Monday, October 31, 2011

Review: Confessions of a Prairie Bitch by Alison Arngrim

Reviewed by Ingrid

Published: 2010

It's about: Alison Arngrim played Nellie Oleson on the Little House on the Prairie television series. This memoir is mostly about her time spent on Little House, but she also writes about being sexually abused as a child and how that affected her personal life and career. Alison became great friends with Melissa Gilbert, who played Laura, and Steve Tracy, who played Nellie's eventual husband Percival. She has all kind of fun anecdotes about what went on behind the scenes of the show. In one chapter, she talks about the "Bunny" episode of Little House where Nellie pretends to be crippled, which happens to be almost everyone's favorite episode of the series. (Oh look, here's the entire episode on YouTube):

Turns out, a few days before shooting Alison actually broke her arm and had to hide her cast in every shot. The best part of this episode is undoubtably when Laura pushes Nellie down the hill in the wheelchair. Luckily, Alison had a body double fly out of the chair and land in the pond, but she actually did have to film flying down that hill screaming - multiple times. A safety rope was tied to the chair, but Michael Landon told her that it had broke to make her scream louder.

I thought: When I started reading this book I assumed that Ms. Arngrim and I didn't have the same sense of humor because I didn't think her joke-y narrative voice was very funny. However, once I got used to it I started to like it - and by the end she totally endeared herself to me. Though she went through some very difficult experiences, she still has a very positive outlook on life. I admire that.

I was extremely touched by the part where she describes losing her close friend and costar Steve Tracy to AIDS and her subsequent work educating the public about the disease. I thought it was really cool that Alison was able to use Nellie to benefit her later in life - because everyone recognized her, she was able to go on Larry King and other shows to tell people about AIDS and sexual abuse. Though this section wasn't a very long section of the book, but it was a good note to end on.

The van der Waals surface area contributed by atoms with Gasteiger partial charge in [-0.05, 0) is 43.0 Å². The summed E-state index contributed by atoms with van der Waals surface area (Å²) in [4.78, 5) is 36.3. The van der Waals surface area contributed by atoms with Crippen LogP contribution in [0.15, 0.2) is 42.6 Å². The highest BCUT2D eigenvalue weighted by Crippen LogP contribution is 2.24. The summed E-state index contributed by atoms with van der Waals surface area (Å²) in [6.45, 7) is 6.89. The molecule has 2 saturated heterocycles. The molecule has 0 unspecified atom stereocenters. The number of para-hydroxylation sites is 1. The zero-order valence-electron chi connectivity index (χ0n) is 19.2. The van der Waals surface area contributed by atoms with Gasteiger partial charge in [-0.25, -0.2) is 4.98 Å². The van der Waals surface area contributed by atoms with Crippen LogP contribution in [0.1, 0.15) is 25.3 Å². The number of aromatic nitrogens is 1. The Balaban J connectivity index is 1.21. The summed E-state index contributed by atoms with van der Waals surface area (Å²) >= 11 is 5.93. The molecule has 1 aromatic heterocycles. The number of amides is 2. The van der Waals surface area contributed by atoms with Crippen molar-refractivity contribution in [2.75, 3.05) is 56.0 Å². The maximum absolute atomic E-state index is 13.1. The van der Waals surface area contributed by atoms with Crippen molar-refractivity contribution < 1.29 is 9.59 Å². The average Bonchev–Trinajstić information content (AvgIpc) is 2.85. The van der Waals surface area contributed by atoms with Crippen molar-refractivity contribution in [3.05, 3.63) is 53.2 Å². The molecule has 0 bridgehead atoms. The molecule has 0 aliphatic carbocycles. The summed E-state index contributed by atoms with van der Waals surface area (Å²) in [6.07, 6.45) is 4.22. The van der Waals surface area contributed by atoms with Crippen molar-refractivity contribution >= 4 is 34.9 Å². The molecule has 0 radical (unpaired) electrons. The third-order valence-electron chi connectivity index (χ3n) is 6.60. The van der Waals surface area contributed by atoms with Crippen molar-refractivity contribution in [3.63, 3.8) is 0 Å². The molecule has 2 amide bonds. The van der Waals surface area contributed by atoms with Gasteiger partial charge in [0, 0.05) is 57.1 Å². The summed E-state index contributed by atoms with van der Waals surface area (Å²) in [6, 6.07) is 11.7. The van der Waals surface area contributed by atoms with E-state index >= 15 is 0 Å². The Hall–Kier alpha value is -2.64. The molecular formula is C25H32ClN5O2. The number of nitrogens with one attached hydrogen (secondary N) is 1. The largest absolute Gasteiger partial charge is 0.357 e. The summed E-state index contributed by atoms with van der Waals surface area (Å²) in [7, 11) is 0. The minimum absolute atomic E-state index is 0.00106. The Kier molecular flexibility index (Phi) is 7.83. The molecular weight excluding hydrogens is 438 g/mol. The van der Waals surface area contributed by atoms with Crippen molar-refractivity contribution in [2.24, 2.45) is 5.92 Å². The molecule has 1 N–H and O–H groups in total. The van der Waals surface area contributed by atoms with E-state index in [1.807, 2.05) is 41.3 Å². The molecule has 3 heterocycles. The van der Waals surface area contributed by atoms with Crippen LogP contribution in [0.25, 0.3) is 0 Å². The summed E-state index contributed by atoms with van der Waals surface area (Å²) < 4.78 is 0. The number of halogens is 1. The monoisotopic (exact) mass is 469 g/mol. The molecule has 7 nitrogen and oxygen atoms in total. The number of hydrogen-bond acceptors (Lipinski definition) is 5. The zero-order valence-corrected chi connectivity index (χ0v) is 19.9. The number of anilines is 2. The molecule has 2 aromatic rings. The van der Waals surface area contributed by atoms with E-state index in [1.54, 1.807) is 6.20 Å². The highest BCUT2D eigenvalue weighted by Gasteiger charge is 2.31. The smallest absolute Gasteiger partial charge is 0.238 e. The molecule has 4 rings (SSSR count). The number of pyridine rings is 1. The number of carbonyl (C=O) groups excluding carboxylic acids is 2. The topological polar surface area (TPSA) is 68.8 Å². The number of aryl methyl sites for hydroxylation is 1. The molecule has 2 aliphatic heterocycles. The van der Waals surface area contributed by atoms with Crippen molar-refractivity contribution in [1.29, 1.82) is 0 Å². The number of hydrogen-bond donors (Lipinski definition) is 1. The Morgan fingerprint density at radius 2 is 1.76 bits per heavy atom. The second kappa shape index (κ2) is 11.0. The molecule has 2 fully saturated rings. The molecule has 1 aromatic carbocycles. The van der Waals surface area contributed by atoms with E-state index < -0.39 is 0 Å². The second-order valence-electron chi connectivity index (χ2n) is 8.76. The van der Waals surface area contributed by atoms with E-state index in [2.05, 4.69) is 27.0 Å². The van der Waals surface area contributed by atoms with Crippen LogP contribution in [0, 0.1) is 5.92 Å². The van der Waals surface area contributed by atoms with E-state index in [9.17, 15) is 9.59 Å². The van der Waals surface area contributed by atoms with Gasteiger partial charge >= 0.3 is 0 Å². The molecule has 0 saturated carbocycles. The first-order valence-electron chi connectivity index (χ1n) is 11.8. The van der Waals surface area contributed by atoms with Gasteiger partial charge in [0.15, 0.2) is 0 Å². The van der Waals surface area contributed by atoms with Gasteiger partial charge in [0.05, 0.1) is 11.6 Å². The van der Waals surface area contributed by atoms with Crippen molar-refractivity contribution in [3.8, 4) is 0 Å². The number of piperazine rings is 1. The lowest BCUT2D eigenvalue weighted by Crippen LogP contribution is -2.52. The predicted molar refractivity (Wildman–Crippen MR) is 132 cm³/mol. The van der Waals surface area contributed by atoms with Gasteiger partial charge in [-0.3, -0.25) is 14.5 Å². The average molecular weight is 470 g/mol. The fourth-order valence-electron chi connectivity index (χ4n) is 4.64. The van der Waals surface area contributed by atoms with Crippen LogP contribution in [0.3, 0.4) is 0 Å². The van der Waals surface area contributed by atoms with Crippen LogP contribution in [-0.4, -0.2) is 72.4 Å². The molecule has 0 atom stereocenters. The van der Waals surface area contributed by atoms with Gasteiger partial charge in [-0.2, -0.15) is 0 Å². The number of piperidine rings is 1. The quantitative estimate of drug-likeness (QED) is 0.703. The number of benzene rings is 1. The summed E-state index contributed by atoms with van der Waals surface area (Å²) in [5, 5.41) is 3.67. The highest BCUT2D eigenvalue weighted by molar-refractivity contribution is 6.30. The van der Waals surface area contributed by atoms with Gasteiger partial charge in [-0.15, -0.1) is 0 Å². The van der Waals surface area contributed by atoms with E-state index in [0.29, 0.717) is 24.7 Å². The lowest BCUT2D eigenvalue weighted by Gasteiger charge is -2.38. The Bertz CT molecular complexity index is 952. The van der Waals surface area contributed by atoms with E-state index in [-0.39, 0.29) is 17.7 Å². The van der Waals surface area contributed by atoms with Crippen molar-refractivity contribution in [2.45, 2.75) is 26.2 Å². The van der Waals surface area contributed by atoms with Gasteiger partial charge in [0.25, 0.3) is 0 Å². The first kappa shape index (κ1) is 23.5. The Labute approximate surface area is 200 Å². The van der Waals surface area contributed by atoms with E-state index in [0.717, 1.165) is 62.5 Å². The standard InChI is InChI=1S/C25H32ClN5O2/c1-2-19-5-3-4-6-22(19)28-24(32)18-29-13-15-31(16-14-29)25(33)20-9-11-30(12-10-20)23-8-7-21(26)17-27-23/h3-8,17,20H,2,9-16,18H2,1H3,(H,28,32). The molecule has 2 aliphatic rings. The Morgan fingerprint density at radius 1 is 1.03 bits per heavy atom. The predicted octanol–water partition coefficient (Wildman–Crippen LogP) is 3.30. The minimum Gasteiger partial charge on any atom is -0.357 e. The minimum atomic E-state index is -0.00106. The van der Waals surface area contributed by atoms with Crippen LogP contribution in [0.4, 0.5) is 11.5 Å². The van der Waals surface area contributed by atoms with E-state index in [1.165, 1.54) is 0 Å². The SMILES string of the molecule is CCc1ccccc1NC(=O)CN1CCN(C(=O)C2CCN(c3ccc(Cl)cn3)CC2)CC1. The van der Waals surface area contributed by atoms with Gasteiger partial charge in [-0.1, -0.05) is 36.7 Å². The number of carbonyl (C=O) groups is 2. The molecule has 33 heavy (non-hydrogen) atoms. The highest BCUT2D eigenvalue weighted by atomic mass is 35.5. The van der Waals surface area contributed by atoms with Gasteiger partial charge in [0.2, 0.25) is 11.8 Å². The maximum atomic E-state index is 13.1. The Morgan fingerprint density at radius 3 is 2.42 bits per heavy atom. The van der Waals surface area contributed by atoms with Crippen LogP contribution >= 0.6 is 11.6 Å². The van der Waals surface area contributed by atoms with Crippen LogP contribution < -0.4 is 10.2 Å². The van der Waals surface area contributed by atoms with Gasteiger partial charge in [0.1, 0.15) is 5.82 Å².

Also - here is a clip from an interview Alison Arngrim did some time in the 80s. Isn't she pretty?? This clip made me like her even more. It's like, Nellie, but prettier and older. Crazy!

Verdict: Stick it on the shelf.

Reading Recommendations: Though it touches on some heavy subjects, this is still a nice light, quick read. If you're not totally familiar with Little House on the Prairie, I think you'll still enjoy this book. I had only seen a few episodes in passing, though I did read the actual book series by Laura Ingalls Wilder when I was in elementary school.

Warnings: Some descriptions of sexual abuse, some vulgar language (you could probably guess that by the title. There are some f-words in here as well.)

Favorite excerpts:
Alison Arngrim describes being a guest on a French TV show:
"The show's host, another famous Frenchman who, like Madonna, went only by the name Arthur, had been teasing the audience for the last couple hours with the promise of an upcoming special guest who had traveled all the way from the United States. He had been dropping hints, and Jamel had been trying increasingly hilarious bad guesswork to figure out who it was.
    But now Arthur dropped the big hint: 'La Petite Maison dans la Prairie!' The audience oohed and aahed. The screen began to display a slide show of pictures of various  cast members. Karen Grassle had been a previous guest on the show, so they knew it wasn't her. As each cast member's picture appeared, the audience yelled out his or her name in unison. 'Charles Ingalls!' 'Doc Baker'! 'Laura!' (pronounced 'Lohr-rah!') 'Marie!' 'Monsieur Edwards!' Finally, the screen showed a picture of Nellie. The crowd went berserk. The host told Jamel who the guest was. He roared in protest that it was not possible.
     As the Little House theme music swelled, the audience began to sing. I was backstage about to enter when I heard the entire studio audience singing--chanting--the theme to Little House on the Prairie. And there aren't any words to the theme from Little House. People don't just start singing it spontaneously in America, but they do in France. Loudly, slowly, reverently, in unison, 'Laa la la laaa, la la lalala. Laa, laa la la, la la la la laaa. . . ' My God, I thought. It's a religious cult."

What I'm reading next: Nothing by Blake Butler. (I know, doesn't it sound exciting?)